Last week the Senate Environment & Public Works (EPW) Committee released its proposed highway bill, which would reauthorize the Federal-aid highway program at the baseline level – equal to current funding plus inflation – for six years. The proposal maintains current formulas and increases the highway funding amounts each state will receive each year. In addition to maintaining existing highway funding, the draft bill also authorizes new spending on a national freight program that would allow states to designate rural roads as critical freight corridors, especially if they provide access to grain elevators or “other regionally significant agricultural facilities.”
The freight highway proposal builds on a provision from the 2012 highway bill, calling for the designation of critical freight corridors. The EPW draft bill would fund the initiative with $400 million available to states beginning in 2016, and increasing it by $400 million each year until reaching $2 billion in 2020. If enacted and implemented, the new freight program would significantly increase federal funding for roads important to trucking commodities and freight.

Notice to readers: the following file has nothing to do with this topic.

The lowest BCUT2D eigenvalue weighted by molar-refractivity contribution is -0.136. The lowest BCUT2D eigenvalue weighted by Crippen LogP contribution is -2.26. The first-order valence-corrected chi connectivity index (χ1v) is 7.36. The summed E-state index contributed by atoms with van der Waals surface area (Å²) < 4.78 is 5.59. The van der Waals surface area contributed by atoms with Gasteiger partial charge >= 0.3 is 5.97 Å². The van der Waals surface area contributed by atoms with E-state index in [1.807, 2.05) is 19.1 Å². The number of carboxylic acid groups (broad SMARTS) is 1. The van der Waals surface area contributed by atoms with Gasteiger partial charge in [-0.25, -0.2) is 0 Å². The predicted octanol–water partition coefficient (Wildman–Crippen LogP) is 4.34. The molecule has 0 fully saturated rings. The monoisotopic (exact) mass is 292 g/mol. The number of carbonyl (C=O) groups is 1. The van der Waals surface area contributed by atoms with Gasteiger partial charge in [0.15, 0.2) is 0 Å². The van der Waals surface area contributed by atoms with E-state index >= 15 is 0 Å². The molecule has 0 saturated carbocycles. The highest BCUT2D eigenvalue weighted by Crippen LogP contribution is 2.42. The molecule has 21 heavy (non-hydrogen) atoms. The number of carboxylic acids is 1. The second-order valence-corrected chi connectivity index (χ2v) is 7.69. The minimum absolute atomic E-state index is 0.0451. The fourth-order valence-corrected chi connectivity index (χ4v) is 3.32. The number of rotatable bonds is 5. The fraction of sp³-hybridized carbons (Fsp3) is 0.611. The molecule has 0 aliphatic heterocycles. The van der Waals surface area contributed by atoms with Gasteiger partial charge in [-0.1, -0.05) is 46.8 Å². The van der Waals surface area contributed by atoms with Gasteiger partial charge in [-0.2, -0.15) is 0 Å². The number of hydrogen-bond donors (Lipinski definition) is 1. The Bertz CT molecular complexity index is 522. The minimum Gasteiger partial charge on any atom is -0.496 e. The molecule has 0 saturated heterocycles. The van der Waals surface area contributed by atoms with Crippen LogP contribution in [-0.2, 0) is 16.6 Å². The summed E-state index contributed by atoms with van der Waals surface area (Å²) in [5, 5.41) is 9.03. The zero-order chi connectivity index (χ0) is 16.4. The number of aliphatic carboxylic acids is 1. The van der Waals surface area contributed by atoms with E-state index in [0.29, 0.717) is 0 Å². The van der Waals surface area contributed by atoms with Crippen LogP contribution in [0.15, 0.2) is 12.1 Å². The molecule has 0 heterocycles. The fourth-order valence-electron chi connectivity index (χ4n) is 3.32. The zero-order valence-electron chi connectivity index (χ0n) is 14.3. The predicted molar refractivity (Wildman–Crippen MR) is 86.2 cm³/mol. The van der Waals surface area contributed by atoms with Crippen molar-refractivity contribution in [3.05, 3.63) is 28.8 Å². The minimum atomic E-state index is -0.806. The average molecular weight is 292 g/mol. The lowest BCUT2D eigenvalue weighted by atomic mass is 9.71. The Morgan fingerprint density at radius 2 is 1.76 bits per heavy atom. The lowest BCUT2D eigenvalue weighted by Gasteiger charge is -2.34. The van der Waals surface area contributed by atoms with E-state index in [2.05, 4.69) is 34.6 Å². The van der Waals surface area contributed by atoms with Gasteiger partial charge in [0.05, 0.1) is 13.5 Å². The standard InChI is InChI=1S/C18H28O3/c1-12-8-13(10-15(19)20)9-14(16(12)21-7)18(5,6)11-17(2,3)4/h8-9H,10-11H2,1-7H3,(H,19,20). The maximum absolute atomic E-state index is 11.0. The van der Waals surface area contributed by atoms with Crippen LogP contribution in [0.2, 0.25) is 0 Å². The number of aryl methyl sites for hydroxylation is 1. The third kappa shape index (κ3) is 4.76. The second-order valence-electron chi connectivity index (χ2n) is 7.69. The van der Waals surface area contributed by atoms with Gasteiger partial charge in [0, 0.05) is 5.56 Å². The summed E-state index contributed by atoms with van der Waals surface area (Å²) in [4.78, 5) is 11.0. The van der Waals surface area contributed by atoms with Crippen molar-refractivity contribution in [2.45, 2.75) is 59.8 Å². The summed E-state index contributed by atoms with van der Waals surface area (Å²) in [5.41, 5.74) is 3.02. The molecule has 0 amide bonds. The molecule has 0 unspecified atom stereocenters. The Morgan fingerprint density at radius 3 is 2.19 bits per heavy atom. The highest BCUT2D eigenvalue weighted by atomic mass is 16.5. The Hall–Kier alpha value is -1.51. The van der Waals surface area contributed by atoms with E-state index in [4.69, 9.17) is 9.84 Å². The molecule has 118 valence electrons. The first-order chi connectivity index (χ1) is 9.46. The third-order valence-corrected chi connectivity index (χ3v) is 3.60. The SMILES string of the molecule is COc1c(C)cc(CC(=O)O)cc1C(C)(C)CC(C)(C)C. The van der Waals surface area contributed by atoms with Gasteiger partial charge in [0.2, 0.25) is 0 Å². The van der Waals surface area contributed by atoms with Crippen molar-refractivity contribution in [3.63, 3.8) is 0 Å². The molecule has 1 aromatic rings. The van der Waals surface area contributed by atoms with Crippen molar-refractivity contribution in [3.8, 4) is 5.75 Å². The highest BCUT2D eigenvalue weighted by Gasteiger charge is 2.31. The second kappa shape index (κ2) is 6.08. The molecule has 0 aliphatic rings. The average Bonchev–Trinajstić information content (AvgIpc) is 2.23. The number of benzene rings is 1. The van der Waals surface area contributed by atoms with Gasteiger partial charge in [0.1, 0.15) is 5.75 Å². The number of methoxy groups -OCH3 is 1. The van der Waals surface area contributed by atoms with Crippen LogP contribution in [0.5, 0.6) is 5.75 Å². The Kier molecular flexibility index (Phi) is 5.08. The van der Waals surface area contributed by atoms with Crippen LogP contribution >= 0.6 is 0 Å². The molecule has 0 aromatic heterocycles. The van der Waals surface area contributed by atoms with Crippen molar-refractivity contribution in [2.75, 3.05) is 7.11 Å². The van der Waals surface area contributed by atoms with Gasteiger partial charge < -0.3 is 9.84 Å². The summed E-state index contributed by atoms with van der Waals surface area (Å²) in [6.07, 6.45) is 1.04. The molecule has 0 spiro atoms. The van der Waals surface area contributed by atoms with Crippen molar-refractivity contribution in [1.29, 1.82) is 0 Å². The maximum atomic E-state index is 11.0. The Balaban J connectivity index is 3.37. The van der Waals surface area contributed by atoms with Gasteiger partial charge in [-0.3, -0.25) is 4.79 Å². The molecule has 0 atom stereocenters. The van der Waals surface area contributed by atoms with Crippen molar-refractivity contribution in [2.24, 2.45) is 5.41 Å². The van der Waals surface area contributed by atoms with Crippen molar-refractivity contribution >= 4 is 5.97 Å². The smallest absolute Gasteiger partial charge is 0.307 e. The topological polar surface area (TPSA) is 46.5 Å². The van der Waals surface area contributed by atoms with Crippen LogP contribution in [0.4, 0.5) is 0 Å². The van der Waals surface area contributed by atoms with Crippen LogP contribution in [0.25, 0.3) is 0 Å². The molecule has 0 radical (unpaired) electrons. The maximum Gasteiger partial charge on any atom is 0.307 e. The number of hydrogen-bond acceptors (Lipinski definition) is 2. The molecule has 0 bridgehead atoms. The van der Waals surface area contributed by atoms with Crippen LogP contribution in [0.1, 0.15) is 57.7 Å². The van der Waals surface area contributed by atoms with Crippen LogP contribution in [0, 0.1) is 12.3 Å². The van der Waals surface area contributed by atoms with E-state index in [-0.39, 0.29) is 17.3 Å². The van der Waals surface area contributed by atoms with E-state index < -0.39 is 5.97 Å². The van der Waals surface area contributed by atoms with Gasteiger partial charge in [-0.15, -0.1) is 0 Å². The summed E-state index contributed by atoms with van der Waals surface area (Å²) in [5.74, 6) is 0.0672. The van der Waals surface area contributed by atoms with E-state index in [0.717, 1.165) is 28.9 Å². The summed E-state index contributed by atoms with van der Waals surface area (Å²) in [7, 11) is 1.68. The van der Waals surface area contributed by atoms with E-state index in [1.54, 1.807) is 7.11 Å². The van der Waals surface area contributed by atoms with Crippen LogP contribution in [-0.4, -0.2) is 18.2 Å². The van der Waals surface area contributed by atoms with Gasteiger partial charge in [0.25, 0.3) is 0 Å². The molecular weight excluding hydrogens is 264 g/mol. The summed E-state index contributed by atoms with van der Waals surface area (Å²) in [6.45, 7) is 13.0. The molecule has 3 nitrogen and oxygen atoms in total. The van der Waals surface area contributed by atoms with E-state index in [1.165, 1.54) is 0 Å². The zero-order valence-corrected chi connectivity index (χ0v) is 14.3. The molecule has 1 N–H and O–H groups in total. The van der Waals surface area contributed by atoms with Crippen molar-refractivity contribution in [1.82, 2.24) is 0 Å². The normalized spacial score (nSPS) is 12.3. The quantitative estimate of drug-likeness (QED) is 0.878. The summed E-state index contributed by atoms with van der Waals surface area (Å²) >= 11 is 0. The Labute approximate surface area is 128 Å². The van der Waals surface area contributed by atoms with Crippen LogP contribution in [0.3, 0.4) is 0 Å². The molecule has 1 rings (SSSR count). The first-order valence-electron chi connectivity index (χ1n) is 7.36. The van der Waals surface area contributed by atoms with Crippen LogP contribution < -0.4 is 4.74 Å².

The draft bill does not include an increase in truck weight limits, which is supported by ASA. Another highway bill priority for ASA is the continuation of the hours of service agricultural exemption. That issue is under the jurisdiction of the Senate Committee on Commerce and Transportation, rather than EPW, and the Commerce Committee has not yet acted on their portions of the bill. The EPW Committee is scheduled to markup the draft bill on Thursday. There is no timetable yet for consideration by the full Senate and the House Transportation & Infrastructure Committee has not yet indicated their plans or timeline for action.
A summary released by the EPW Committee indicates that the freight program ”improves efforts to identify projects with a high return on investment through state freight plans and advisory committees” established under the 2012 law. Factors that would be considered in determining which road segments qualify include total cargo tonnage and cargo value, whether the miles close gaps in existing freight network segments and whether they provide first- or last-mile links to such facilities as ports, international crossings, rail yards, warehouses, grain elevators, energy production sites, airports or intermodal container transfer hubs.